Descending Triangles are bearish chart patterns created by drawing a downtrend line (A) that connects a group of lower highs and a second line (B) that has proven to be a strong level of support. Traders in day trading, stock trading, options trading, and futures trading watch for a move below support, which indicates a downside move in the amount of the measuring implications.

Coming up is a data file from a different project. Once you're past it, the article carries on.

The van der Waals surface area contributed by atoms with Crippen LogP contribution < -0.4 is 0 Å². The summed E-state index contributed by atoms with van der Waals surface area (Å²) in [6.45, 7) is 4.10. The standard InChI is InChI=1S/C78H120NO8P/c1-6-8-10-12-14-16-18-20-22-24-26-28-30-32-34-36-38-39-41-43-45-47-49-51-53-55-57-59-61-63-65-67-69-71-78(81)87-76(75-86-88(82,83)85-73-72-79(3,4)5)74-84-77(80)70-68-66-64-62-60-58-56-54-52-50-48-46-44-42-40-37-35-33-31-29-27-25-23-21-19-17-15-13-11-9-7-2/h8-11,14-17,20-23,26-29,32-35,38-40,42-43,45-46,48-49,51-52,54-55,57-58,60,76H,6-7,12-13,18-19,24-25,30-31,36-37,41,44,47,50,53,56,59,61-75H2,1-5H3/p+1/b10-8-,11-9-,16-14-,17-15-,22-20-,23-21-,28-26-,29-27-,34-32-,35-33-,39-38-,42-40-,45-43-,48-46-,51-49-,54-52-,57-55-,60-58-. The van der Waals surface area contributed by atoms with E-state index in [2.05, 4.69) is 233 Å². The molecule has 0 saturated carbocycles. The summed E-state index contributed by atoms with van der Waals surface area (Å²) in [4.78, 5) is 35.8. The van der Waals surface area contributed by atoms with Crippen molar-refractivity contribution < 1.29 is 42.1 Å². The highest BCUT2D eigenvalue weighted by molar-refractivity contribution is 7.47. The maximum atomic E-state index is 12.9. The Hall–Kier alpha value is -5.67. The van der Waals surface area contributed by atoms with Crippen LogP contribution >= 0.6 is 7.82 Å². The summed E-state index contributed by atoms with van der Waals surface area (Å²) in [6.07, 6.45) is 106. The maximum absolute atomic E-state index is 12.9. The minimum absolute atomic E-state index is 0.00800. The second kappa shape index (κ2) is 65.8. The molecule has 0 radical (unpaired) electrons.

What are the measuring implications you ask? The difference from A and B establishes the height of the triangle. Once support is broken, the AB height can be subtracted from support level to determine the target on the move.
Let's take a look at a real life example in Home Depot (NYSE: HD):
The height (yellow oval) is established by subtracting the support line (35.00) from the start of the downtrend (37.00). This results in a height of 2.00 (37-35). Subtract 2 from the support line of 35 to establish the target. In this case the target is 33.00 (35-2).
Related terms: Ascending Triangle, Symmetrical Triangle, Bull Trap, Bear Trap